“Getting people to believe in themselves more than they ever thought possible,” he said, when asked why he loves personal training so much. His enthusiasm and knowledge has been an attraction to athletes.

Hours Steven Whitehead004
Steven Whitehead helps Justice Aragon, a senior at Chiawana High School, with her form while doing a squat during a early morning training session with high school athletes at Elite Ambitions Training in Kennewick. Whitehead, founder and owner of E.A.T., runs multiple training classes for high school athletes. Sarah Gordon Tri-City Herald

But it’s not just young people he helps.

In the last few years, he’s worked with Philadelphia Eagles wide receiver Alshon Jeffery. With Whitehead’s help, Jeffery has stayed healthy, catching 122 passes for 1,632 yards and 15 TDs in the 2017 and 2018 NFL seasons combined.

Alshon 2
February 2, 2018 - Trainer Steven Whitehead, right, has worked with Philadelphia Eagles receiver Alshon Jeffery for 18 months. Courtesy Steven Whitehead

The Eagles have noticed too.

Josh Hingst, the head strength and conditioning coach for the Eagles, offered Whitehead a job to work with him for this offseason.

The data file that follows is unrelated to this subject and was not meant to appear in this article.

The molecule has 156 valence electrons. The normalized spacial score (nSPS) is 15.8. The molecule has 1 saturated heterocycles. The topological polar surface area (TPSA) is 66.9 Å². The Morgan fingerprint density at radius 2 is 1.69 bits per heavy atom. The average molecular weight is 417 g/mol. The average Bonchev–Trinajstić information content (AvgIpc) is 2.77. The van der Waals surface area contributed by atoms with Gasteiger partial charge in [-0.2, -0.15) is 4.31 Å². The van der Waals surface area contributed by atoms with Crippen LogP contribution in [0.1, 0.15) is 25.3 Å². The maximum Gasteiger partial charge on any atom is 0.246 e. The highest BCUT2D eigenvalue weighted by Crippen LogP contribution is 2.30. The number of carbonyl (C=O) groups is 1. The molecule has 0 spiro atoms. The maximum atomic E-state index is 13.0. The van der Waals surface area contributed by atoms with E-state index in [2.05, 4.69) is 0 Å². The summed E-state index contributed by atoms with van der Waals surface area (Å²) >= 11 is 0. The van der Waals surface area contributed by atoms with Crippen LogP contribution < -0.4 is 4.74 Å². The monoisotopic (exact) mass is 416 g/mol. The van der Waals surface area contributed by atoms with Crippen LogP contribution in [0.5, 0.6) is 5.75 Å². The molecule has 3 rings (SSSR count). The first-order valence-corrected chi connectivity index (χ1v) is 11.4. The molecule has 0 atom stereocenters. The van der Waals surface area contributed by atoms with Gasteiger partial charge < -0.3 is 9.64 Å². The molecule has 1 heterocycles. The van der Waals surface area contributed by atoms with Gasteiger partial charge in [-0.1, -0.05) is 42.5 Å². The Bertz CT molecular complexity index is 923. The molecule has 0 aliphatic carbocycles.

Monday was Whitehead’s first day with the Eagles.

“I’ll be with them all the way up to training camp (in July),” said Whitehead. “Last year I had a chance to go back there and intern for a week. A month or so ago (Hingst) called me and asked me if I’d like to come out and work the offseason with them. That’s how it happens in the NFL. A little step at a time.”

Like all other NFL teams, the Eagles will have Organized Team Activities, or OTAs, throughout May and June. There is also a Mandatory Minicamp in the middle of June.

Whitehead looks at the opportunity as a double blessing. While he gets a chance to work with NFL players, he can also take what he learns and help his athletes back in the Tri-Cities.